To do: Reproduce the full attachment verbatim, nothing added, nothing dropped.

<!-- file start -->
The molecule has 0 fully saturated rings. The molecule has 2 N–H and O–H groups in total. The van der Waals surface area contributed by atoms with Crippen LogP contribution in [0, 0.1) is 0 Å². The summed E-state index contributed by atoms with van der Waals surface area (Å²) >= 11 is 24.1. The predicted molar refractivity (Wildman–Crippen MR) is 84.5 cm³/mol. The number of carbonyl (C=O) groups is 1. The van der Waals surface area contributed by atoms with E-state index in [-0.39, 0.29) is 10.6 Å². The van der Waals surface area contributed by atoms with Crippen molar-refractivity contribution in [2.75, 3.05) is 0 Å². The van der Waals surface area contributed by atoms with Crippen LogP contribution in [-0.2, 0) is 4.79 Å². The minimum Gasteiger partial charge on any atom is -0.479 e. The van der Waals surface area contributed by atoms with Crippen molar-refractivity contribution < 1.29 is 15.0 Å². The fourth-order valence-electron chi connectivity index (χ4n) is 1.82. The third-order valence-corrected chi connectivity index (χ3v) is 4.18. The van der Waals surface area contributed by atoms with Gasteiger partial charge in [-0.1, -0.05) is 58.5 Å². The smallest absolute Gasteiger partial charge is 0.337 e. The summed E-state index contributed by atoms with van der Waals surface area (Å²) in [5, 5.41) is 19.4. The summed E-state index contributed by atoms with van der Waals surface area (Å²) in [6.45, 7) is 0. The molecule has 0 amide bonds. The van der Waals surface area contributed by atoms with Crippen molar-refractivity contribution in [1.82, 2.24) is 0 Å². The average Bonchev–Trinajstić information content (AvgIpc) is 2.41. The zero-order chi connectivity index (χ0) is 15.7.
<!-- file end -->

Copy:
The molecule has 0 fully saturated rings. The molecule has 2 N–H and O–H groups in total. The van der Waals surface area contributed by atoms with Crippen LogP contribution in [0, 0.1) is 0 Å². The summed E-state index contributed by atoms with van der Waals surface area (Å²) >= 11 is 24.1. The predicted molar refractivity (Wildman–Crippen MR) is 84.5 cm³/mol. The number of carbonyl (C=O) groups is 1. The van der Waals surface area contributed by atoms with E-state index in [-0.39, 0.29) is 10.6 Å². The van der Waals surface area contributed by atoms with Crippen molar-refractivity contribution in [2.75, 3.05) is 0 Å². The van der Waals surface area contributed by atoms with Crippen LogP contribution in [-0.2, 0) is 4.79 Å². The minimum Gasteiger partial charge on any atom is -0.479 e. The van der Waals surface area contributed by atoms with Crippen molar-refractivity contribution < 1.29 is 15.0 Å². The fourth-order valence-electron chi connectivity index (χ4n) is 1.82. The third-order valence-corrected chi connectivity index (χ3v) is 4.18. The van der Waals surface area contributed by atoms with Gasteiger partial charge in [-0.1, -0.05) is 58.5 Å². The smallest absolute Gasteiger partial charge is 0.337 e. The summed E-state index contributed by atoms with van der Waals surface area (Å²) in [5, 5.41) is 19.4. The summed E-state index contributed by atoms with van der Waals surface area (Å²) in [6.45, 7) is 0. The molecule has 0 amide bonds. The van der Waals surface area contributed by atoms with Crippen molar-refractivity contribution in [1.82, 2.24) is 0 Å². The average Bonchev–Trinajstić information content (AvgIpc) is 2.41. The zero-order chi connectivity index (χ0) is 15.7.